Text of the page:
Again the importance is psychological. Charging someone a fee for a specific piece of work produces a very different sense of status from being paid for a day or a week during which time you have to simply do as you are told. To settle details of the scale of 1805, the master printers and the journeymen set up a joint committee with equal representation of both, which appears to have proceeded with equanimity rather than hostility.

In adopting such a proceeding, in fact, the masters and the journeymen were strictly speaking in direct conflict with the law. In 1799 and 1800, the Combination Acts were passed by Parliament in an atmosphere heightened by the French revolution, but equally driven by the replacement of mercantilism by the beginnings of economic liberalism. Interference by the State was becoming unacceptable – at least unfashionable – at the same time as revolution had become a present threat.

In response to this, the Combination Acts made it illegal for workers to take any kind of joint action against their employers, in particular with regard to wages. It also technically made it illegal for employers to combine, but the bias in implementation was invariably against combinations of workers. Under the long established laws regarding conspiracy, some ‘combinations’ had previously been found to be illegal, but, in the mercantilist world, these were usual combinations against the public interest: it was always permissible for combinations of craftsmen, masters and journeymen, both or together, to join to appeal to the courts or the justices for redress of some grievance or other.

The Repeal of the Statute

It was fairly obvious that the passing of the Combination Acts struck at the very foundation of the Statute of Artificers, making it a dead letter, though, with the slowness of most British legislation, it would be nearly twenty years before the entire statute had been repealed.

Yet, in general from 1800 onwards, the printers of London, compositors, and pressmen both* continued to form committees and organizations to negotiate with the masters, and the masters happily (at least resignedly) negotiated with them.
          * The major branches of the printing craft are the compositors who set type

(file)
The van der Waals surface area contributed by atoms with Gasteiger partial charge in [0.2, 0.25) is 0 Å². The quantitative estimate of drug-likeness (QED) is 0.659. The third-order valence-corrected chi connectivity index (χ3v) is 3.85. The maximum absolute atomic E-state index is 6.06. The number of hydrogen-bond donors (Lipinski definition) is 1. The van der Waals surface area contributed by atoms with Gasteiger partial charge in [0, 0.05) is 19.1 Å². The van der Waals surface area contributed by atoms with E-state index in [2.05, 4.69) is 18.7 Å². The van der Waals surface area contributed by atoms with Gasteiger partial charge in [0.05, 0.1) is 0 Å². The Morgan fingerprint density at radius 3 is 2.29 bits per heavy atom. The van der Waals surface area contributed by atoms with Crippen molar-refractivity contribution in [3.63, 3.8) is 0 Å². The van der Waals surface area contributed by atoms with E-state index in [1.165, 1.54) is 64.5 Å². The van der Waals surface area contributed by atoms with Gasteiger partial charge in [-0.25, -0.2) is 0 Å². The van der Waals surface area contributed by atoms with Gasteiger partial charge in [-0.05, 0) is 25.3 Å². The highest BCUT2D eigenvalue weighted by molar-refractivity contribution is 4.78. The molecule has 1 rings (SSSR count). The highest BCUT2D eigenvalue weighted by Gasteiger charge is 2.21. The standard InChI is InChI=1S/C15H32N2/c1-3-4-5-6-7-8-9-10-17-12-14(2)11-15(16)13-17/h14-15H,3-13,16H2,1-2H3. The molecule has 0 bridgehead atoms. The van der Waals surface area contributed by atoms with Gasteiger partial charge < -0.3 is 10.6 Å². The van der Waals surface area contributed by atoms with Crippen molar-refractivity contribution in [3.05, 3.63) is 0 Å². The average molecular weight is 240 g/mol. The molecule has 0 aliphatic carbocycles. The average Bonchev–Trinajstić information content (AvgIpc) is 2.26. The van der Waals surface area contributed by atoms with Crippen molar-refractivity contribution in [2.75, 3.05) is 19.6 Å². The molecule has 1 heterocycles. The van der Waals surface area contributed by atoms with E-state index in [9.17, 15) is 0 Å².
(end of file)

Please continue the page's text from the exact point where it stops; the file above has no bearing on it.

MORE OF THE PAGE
into forms for the press, and the pressmen (later machine men) who 
             operate the presses themselves. Both emerged, however, from the same 
             apprenticeship, in which they learned both skills, and also ancillary ones 
             like proofreading.
Partly, this was because, thanks to Napoleon, business was booming in the early years of the century. There is nothing like a war for increasing demand for news, and, at that time, news meant print. The employers could, therefore, afford it, and the opportunities for journeymen to set up for themselves were plentiful.

There was nevertheless, one suspects, a feeling around the craft that the Combination Acts was ‘not meant for us’. They were, after all, aimed at agitators and radicals, not at honest craftsmen dealing with one another as equal parties with a common bond. So they went ahead and ignored the law.

Which is not to say there were no disputes. There was a serious one. But it did not revolve directly around ‘prices’ (aka piecework rates). What it revolved around was the issue of apprentices.

The dispute had a number of fronts. One involved the jobs that apprentices were allowed to do (as opposed to learn). A second involved the number of apprentices a master could have at any one time. A third involved hiring boys who were not even apprenticed. In the short term, they all have much the same effect, though some take effect more quickly. There is not much point in negotiating higher wages for journeymen if the effect is only that the employer uses apprentices to do the journeymen’s work, even more so if he can use non-indentured labour.

It wasn’t, by any means, a new problem. Back in 1683, one Joseph Moxon, in his book Mechanick Exercises, had complained: “The press-man sometimes has a Week-Boy to Take Sheets as they are printed off the Tympan. These Boys do in a Printing-House commonly black and Dawb themselves; whence the Workmen do Jocosely call them Devils and sometimes Spirits and sometimes Flies”*.
           * The man who takes the impressed paper off the form is still called a ‘fly-hand’.
             Until recently the name was still used for the man who was employed to do that, 
             even though mechanization had meant he had  nothing to do. But that’s another story.
In the days of the Statute of Artificers, however, the danger could be kept in check due of the provisions of the Statute itself. Even then, however, the number of apprentices that could be taken on by one employer was a subject of dispute, especially in the later years of the 18th century, when the number of apprentices indentured soared, something like doubling over about 20 years.

The masters tried to justify the increase, as the result of the steeply increasing volume of business, so that there were not enough journeymen to cope. The journeymen claimed in response that the masters were simply trying to save money, and were acting against the spirit of the law.

They pointed out that apprentices were expected to live with, and be directly looked after by, the master printer, effectively as part of his family. Moreover, apprenticeships usually had to be bought with a premium charged by the master. However, more and more masters were indenting ‘outdoor’ apprentices, who lived elsewhere, were paid a stipend to cover their living costs, and were engaged with no premium. In protest, the journeymen in 1805 even went public.  One circular printed by them was headed To Parents and Guardians and included “…we deem it absolutely necessary to inform them of the motives which actuate the Master Printers … that they may not be seduced by delusive professions to destroy the future welfare of those who are under their protection by introducing them into a business which is threatened with a redundancy of Journeymen and which will inevitably involve in poverty all those who augment their number.”